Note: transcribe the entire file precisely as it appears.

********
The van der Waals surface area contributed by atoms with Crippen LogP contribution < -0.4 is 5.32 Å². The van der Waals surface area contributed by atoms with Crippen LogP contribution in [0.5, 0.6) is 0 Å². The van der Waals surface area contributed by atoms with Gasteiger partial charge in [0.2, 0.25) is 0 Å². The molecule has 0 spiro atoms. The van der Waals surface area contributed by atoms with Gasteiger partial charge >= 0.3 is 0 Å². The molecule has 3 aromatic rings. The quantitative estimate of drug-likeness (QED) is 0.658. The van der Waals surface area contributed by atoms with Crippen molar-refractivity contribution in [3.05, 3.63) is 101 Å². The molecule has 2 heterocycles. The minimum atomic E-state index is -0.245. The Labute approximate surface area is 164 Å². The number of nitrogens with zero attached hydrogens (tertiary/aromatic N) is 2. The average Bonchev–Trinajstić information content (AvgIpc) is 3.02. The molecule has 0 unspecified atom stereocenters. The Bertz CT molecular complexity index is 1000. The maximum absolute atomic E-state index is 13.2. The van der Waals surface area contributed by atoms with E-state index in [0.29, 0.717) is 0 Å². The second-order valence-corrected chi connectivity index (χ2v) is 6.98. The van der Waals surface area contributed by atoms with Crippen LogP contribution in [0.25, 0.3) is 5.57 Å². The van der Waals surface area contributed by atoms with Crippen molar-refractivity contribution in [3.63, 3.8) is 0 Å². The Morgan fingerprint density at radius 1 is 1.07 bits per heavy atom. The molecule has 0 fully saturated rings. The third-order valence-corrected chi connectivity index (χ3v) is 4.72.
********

The van der Waals surface area contributed by atoms with Crippen LogP contribution < -0.4 is 5.32 Å². The van der Waals surface area contributed by atoms with Crippen LogP contribution in [0.5, 0.6) is 0 Å². The van der Waals surface area contributed by atoms with Gasteiger partial charge in [0.2, 0.25) is 0 Å². The molecule has 0 spiro atoms. The van der Waals surface area contributed by atoms with Gasteiger partial charge >= 0.3 is 0 Å². The molecule has 3 aromatic rings. The quantitative estimate of drug-likeness (QED) is 0.658. The van der Waals surface area contributed by atoms with Crippen molar-refractivity contribution in [3.05, 3.63) is 101 Å². The molecule has 2 heterocycles. The minimum atomic E-state index is -0.245. The Labute approximate surface area is 164 Å². The number of nitrogens with zero attached hydrogens (tertiary/aromatic N) is 2. The average Bonchev–Trinajstić information content (AvgIpc) is 3.02. The molecule has 0 unspecified atom stereocenters. The Bertz CT molecular complexity index is 1000. The maximum absolute atomic E-state index is 13.2. The van der Waals surface area contributed by atoms with E-state index in [0.29, 0.717) is 0 Å². The second-order valence-corrected chi connectivity index (χ2v) is 6.98. The van der Waals surface area contributed by atoms with Crippen LogP contribution in [0.25, 0.3) is 5.57 Å². The van der Waals surface area contributed by atoms with Crippen molar-refractivity contribution in [3.63, 3.8) is 0 Å². The Morgan fingerprint density at radius 1 is 1.07 bits per heavy atom. The molecule has 0 fully saturated rings. The third-order valence-corrected chi connectivity index (χ3v) is 4.72.